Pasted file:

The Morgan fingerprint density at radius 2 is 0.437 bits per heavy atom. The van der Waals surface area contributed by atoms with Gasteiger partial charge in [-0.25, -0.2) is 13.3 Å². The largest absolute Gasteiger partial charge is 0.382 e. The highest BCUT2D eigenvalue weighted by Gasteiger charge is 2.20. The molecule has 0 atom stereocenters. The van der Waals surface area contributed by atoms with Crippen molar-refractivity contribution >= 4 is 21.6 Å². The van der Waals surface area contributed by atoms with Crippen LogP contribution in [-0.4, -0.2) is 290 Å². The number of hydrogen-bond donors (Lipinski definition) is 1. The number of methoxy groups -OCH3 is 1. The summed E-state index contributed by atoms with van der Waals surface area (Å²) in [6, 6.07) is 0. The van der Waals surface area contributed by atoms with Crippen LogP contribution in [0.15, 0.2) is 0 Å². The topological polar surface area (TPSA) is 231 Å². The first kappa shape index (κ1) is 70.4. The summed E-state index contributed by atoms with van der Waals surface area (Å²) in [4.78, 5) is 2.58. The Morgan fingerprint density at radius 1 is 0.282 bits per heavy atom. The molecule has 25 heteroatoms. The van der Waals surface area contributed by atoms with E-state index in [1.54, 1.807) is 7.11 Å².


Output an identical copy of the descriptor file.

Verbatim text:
The Morgan fingerprint density at radius 2 is 0.437 bits per heavy atom. The van der Waals surface area contributed by atoms with Gasteiger partial charge in [-0.25, -0.2) is 13.3 Å². The largest absolute Gasteiger partial charge is 0.382 e. The highest BCUT2D eigenvalue weighted by Gasteiger charge is 2.20. The molecule has 0 atom stereocenters. The van der Waals surface area contributed by atoms with Crippen molar-refractivity contribution >= 4 is 21.6 Å². The van der Waals surface area contributed by atoms with Crippen LogP contribution in [-0.4, -0.2) is 290 Å². The number of hydrogen-bond donors (Lipinski definition) is 1. The number of methoxy groups -OCH3 is 1. The summed E-state index contributed by atoms with van der Waals surface area (Å²) in [6, 6.07) is 0. The van der Waals surface area contributed by atoms with Crippen LogP contribution in [0.15, 0.2) is 0 Å². The topological polar surface area (TPSA) is 231 Å². The first kappa shape index (κ1) is 70.4. The summed E-state index contributed by atoms with van der Waals surface area (Å²) in [4.78, 5) is 2.58. The Morgan fingerprint density at radius 1 is 0.282 bits per heavy atom. The molecule has 25 heteroatoms. The van der Waals surface area contributed by atoms with E-state index in [1.54, 1.807) is 7.11 Å².